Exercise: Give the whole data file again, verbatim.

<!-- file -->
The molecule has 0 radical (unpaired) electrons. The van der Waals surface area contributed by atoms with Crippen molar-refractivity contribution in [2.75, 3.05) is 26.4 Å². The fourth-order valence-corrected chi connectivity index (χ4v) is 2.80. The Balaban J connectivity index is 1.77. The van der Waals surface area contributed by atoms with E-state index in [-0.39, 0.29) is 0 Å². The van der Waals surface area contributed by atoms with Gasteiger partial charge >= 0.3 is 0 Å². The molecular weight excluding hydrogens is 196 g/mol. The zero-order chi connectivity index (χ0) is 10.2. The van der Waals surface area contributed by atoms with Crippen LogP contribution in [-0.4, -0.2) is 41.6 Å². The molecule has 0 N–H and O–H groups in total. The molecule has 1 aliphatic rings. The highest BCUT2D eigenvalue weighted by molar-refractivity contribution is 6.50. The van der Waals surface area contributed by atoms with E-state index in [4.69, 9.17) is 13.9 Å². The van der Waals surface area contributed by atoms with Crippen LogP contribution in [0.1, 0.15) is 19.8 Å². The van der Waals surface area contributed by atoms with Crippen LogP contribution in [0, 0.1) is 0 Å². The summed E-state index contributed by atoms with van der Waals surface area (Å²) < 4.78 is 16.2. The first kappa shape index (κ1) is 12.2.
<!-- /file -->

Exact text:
The molecule has 0 radical (unpaired) electrons. The van der Waals surface area contributed by atoms with Crippen molar-refractivity contribution in [2.75, 3.05) is 26.4 Å². The fourth-order valence-corrected chi connectivity index (χ4v) is 2.80. The Balaban J connectivity index is 1.77. The van der Waals surface area contributed by atoms with E-state index in [-0.39, 0.29) is 0 Å². The van der Waals surface area contributed by atoms with Gasteiger partial charge >= 0.3 is 0 Å². The molecular weight excluding hydrogens is 196 g/mol. The zero-order chi connectivity index (χ0) is 10.2. The van der Waals surface area contributed by atoms with Crippen LogP contribution in [-0.4, -0.2) is 41.6 Å². The molecule has 0 N–H and O–H groups in total. The molecule has 1 aliphatic rings. The highest BCUT2D eigenvalue weighted by molar-refractivity contribution is 6.50. The van der Waals surface area contributed by atoms with E-state index in [4.69, 9.17) is 13.9 Å². The van der Waals surface area contributed by atoms with Crippen LogP contribution in [0.1, 0.15) is 19.8 Å². The van der Waals surface area contributed by atoms with Crippen LogP contribution in [0, 0.1) is 0 Å². The summed E-state index contributed by atoms with van der Waals surface area (Å²) < 4.78 is 16.2. The first kappa shape index (κ1) is 12.2.